Quality statement 2: Preventing and managing violent or aggressive behaviour

Quality statement

People in contact with mental health services who have been violent or aggressive are supported to identify successful de-escalation techniques and make advance statements about the use of restrictive interventions.

Rationale

Identifying de-escalation techniques that have worked in the past increases the likelihood that de-escalation will be effective and restraint won't be necessary. De‑escalation should start when the first signs of agitation, irritation, anger or aggression are recognised. Should a situation escalate to a point at which restrictive intervention is needed, de-escalation should still be attempted. Making advance statements for circumstances when restrictive interventions need to be used allows the person to express their wishes about the most acceptable types of restrictive intervention and can minimise potential harm or discomfort.

Quality measures

Structure

Evidence of local arrangements to ensure that people in contact with mental health services who have been violent or aggressive while receiving support in mental health, health or community settings have any identified de‑escalation techniques that have been successful and advance statements about the use of restrictive interventions included in their care plan.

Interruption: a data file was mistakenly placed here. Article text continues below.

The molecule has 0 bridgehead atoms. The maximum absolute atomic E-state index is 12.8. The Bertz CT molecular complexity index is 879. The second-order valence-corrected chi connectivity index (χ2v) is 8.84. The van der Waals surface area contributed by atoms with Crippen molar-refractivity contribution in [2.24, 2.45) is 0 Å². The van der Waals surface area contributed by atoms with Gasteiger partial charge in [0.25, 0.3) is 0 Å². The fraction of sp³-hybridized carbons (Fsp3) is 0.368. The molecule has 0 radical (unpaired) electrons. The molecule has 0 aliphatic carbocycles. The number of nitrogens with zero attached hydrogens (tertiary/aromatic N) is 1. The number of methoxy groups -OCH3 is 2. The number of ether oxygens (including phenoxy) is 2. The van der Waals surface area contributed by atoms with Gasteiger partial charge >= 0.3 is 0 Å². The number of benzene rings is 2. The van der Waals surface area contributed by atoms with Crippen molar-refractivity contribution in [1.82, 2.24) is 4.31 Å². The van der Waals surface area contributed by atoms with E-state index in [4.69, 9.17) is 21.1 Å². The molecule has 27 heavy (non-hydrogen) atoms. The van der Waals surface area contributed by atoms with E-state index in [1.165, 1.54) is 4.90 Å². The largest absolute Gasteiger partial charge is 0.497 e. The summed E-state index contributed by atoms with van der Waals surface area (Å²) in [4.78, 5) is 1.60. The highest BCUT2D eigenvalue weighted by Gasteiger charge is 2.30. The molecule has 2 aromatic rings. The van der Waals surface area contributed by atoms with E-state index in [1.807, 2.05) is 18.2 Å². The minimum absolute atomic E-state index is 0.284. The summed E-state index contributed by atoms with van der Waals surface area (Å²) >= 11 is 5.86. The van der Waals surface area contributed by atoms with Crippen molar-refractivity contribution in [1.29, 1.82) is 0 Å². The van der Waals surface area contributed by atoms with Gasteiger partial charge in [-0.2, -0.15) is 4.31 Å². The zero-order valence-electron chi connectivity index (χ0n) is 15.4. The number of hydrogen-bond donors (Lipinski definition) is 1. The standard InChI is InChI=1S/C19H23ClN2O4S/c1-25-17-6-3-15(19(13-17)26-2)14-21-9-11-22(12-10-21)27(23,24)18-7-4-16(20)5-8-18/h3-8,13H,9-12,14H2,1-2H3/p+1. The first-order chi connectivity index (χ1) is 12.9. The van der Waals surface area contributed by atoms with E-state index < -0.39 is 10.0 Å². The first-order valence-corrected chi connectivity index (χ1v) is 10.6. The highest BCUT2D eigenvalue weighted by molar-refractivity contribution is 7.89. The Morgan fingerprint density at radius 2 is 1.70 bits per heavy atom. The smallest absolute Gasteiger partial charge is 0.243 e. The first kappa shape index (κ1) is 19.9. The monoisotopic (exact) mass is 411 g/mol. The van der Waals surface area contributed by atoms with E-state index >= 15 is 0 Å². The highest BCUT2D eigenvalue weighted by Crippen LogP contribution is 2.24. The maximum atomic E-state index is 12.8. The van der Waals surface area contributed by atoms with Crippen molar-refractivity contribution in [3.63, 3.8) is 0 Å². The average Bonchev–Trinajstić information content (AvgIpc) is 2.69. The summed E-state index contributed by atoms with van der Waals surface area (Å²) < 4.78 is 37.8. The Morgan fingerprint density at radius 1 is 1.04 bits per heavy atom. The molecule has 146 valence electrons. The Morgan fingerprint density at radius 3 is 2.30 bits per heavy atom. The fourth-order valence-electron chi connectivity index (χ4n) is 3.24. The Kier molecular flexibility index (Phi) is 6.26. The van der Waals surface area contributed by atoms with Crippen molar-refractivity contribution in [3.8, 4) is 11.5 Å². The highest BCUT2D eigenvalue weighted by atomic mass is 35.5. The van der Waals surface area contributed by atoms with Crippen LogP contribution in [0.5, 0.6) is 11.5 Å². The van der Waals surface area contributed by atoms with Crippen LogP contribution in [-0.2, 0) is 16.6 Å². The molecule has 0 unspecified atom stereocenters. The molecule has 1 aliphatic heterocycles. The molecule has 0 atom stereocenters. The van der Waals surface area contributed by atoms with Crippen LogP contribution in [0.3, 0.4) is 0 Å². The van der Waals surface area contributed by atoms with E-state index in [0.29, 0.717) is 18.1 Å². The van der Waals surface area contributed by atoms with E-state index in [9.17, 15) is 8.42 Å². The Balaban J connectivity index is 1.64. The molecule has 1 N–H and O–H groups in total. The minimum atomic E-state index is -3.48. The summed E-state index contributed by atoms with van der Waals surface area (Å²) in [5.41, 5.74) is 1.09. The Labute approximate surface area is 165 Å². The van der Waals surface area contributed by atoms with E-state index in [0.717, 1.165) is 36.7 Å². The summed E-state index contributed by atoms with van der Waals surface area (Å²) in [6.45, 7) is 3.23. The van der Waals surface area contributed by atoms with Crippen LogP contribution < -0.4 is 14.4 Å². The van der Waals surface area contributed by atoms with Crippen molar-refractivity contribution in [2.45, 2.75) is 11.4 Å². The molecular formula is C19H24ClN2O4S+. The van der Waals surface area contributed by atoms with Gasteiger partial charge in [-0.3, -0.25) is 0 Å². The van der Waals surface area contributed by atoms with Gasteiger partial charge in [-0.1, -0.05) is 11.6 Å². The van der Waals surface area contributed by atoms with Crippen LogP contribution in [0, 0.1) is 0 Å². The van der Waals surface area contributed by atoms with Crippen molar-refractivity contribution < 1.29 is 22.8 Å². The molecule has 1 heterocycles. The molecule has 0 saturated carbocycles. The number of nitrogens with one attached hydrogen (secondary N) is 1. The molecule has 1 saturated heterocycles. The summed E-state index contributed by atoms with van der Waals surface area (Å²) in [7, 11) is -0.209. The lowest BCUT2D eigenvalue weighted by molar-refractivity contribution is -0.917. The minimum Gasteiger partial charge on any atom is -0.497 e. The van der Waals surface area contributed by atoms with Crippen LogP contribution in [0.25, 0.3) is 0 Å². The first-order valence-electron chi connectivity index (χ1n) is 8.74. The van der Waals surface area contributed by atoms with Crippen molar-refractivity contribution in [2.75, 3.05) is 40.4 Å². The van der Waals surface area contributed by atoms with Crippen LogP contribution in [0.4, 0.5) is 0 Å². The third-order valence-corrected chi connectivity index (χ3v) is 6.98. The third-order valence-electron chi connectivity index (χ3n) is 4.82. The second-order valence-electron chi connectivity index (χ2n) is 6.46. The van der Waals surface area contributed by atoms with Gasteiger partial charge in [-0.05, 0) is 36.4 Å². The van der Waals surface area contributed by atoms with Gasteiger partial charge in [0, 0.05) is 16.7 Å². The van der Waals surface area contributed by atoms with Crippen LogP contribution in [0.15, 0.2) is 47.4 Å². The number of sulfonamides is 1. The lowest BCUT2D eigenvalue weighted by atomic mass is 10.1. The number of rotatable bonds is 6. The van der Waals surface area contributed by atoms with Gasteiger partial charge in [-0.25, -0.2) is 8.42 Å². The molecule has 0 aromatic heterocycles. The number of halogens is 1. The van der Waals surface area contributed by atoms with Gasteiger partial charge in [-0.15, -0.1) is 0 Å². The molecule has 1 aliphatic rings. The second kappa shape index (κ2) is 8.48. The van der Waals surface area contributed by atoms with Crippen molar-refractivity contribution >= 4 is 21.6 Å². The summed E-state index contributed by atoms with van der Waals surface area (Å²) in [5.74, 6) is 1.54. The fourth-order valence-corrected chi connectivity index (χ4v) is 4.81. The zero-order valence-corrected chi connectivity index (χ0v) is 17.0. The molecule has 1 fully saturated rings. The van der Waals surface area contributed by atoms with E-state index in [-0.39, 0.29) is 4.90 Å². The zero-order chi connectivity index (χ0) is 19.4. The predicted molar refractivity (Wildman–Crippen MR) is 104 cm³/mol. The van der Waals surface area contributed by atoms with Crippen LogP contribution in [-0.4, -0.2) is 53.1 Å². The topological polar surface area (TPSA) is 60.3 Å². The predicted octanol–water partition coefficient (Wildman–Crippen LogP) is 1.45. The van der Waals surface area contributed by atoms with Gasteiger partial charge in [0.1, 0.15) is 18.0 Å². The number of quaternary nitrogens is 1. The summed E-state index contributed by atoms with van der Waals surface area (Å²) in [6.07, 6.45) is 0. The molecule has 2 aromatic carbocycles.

Data source: Local data collection, for example, service protocols on managing violent or aggressive behaviours.

Process

a) Proportion of people in contact with mental health services who have been violent or aggressive while receiving support in mental health, health or community settings whose care plan identifies de-escalation techniques that have been successful.

Numerator – the number in the denominator with a care plan that includes any identified de-escalation techniques that have been successful.

Denominator – the number of people in contact with mental health services who have been violent or aggressive while receiving support in mental health, health or community settings.

Data source: Local data collection, for example care plan reviews.

b) Proportion of people in contact with mental health services who have been violent or aggressive while receiving support in mental health, health or community settings whose care plan includes advance statements about the use of restrictive interventions.

Numerator – the number in the denominator with a care plan that includes advance statements about the use of restrictive interventions.

Denominator – the number of people in contact with mental health services who have been violent or aggressive while receiving support in mental health, health or community settings.

Data source: Local data collection, for example care plan reviews.

Outcome

a) Service user experience of managing violent and aggressive behaviours.

Data source: Local data collection, for example surveys capturing service user experience.

b) Number of incidents requiring restrictive interventions including observation, seclusion, manual restraint, mechanical restraint and rapid tranquillisation.

Data source: Local data collection. Information on restrictive interventions is recorded in the mental health services data set.

What the quality statement means for different audiences